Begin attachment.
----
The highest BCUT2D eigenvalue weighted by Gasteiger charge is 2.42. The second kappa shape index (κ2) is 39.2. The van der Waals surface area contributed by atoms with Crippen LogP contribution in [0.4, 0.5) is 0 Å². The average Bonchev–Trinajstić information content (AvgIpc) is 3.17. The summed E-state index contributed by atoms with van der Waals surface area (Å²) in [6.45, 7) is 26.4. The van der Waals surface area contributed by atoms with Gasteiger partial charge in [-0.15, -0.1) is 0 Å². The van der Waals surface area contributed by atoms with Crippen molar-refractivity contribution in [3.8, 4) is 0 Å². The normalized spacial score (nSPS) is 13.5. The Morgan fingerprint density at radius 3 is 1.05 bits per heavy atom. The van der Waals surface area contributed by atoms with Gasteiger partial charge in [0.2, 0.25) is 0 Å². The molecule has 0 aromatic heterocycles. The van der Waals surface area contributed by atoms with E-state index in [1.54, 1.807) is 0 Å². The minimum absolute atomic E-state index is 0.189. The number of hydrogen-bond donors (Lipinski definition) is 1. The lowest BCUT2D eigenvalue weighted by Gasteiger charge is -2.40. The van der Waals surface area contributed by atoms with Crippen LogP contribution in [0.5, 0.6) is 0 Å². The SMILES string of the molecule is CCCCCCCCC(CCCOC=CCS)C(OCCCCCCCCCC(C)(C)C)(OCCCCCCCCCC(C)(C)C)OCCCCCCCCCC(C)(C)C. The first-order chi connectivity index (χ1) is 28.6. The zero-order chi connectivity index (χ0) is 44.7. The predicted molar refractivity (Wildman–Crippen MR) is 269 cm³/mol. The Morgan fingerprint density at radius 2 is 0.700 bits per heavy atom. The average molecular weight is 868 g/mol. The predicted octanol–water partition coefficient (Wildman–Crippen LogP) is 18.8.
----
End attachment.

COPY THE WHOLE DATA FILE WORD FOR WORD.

The highest BCUT2D eigenvalue weighted by Gasteiger charge is 2.42. The second kappa shape index (κ2) is 39.2. The van der Waals surface area contributed by atoms with Crippen LogP contribution in [0.4, 0.5) is 0 Å². The average Bonchev–Trinajstić information content (AvgIpc) is 3.17. The summed E-state index contributed by atoms with van der Waals surface area (Å²) in [6.45, 7) is 26.4. The van der Waals surface area contributed by atoms with Gasteiger partial charge in [-0.15, -0.1) is 0 Å². The van der Waals surface area contributed by atoms with Crippen molar-refractivity contribution in [3.8, 4) is 0 Å². The normalized spacial score (nSPS) is 13.5. The Morgan fingerprint density at radius 3 is 1.05 bits per heavy atom. The van der Waals surface area contributed by atoms with Gasteiger partial charge in [0.2, 0.25) is 0 Å². The molecule has 0 aromatic heterocycles. The van der Waals surface area contributed by atoms with E-state index in [1.54, 1.807) is 0 Å². The minimum absolute atomic E-state index is 0.189. The number of hydrogen-bond donors (Lipinski definition) is 1. The lowest BCUT2D eigenvalue weighted by Gasteiger charge is -2.40. The van der Waals surface area contributed by atoms with Crippen LogP contribution in [0.5, 0.6) is 0 Å². The SMILES string of the molecule is CCCCCCCCC(CCCOC=CCS)C(OCCCCCCCCCC(C)(C)C)(OCCCCCCCCCC(C)(C)C)OCCCCCCCCCC(C)(C)C. The first-order chi connectivity index (χ1) is 28.6. The zero-order chi connectivity index (χ0) is 44.7. The predicted molar refractivity (Wildman–Crippen MR) is 269 cm³/mol. The Morgan fingerprint density at radius 2 is 0.700 bits per heavy atom. The average molecular weight is 868 g/mol. The predicted octanol–water partition coefficient (Wildman–Crippen LogP) is 18.8.